As the world is concentrating on the effect of rescue plans in developed economies, China is pondering how to maintain its stable economic growth, with interest rate cuts expected to continue, analysts said.
But economists are divided on how soon the interest rate adjustment will come.
The 3rd Plenary Session of the 17th Central Committee of the Communist Party of China, which concluded on Sunday, said the economy has remained sound, but the authorities would take prudent and flexible policies to keep the economy on the right track. To that end, the meeting stressed the role of stimulating domestic demand.
"Consumption has remained sound, continuing to grow strongly, but investment and exports have substantially weakened," said Li Wei, an economist with Standard Chartered Bank (China). "Not only has real estate demand weakened, but travel and purchases of durable goods are also showing a slowing momentum," he said.
Regarding fixed-asset investment, which accounted for more than one-third of China's annual economic growth, weakening exports have dragged down export-related investment and the country's energy-saving and emission-reduction measures, while being highly necessary, also dampen investment, said Hu Shaowei, an economist with the State Information Center.
"The slowdown in the Chinese economy so far is unexpectedly serious," Li said.
Many economists said China's economy may expand at a rate between 9 and 10 percent this year. And Li's team forecast it would grow by 7.9 percent year-on-year in 2009 and by 7 percent in 2010. Other investment banks and researchers also forecast a continually weakening Chinese economy, although many of them are not as pessimistic as Li's team.
With the central bank having cut the interest rates twice within a month, analysts said further cuts will be made in order to prevent the economy from suffering a hard landing.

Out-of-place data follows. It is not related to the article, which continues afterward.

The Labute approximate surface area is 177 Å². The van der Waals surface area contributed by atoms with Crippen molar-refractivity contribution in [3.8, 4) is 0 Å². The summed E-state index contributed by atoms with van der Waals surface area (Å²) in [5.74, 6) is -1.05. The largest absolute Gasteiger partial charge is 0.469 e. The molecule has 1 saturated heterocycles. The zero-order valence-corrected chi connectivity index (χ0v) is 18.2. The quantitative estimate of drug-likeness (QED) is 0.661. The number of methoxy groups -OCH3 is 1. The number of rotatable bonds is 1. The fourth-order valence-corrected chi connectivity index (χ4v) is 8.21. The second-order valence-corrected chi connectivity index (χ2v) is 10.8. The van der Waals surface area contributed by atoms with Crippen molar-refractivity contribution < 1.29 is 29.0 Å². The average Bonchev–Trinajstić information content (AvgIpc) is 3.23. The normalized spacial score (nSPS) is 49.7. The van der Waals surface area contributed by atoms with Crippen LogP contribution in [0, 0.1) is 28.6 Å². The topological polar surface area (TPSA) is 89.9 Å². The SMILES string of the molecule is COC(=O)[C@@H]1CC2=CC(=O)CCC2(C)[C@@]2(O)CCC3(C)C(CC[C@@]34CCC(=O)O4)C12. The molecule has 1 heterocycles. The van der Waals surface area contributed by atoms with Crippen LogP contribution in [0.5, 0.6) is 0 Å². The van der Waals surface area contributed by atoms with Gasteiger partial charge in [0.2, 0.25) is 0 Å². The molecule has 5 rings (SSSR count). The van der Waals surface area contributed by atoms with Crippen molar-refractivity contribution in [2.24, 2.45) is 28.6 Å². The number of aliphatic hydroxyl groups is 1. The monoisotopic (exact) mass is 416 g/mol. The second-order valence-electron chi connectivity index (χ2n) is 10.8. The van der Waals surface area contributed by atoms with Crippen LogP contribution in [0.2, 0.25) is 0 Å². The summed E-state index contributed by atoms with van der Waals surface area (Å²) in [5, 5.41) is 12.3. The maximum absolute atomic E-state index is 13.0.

The most serious challenge posed by rate cuts is the potential danger of rebounding inflation, but it seems, at least at the moment, that inflation will continue to fall, analysts said.
"It may further ease to 4 percent (from 4.9 percent for August) by the year's end," said Gene Ma, a macroeconomic analyst at China Economic Business Monitor. "As we estimate, it will come down to around 3 percent next year, taking into consideration the authorities may liberalize energy prices."
As the global financial crisis deepens, US interest rates are likely to continue falling, but the US economy is no longer as important a factor in terms of China's monetary policymaking.
"China will mainly make policies in accordance with the development of its own economy," said Li.
While many economists forecast two further interest rate cuts by the year's end, which means another cut may be imminent, others said there is not much room for further cuts, because the real deposit interest rate has been negative considering inflation while the inflationary trend remains uncertain.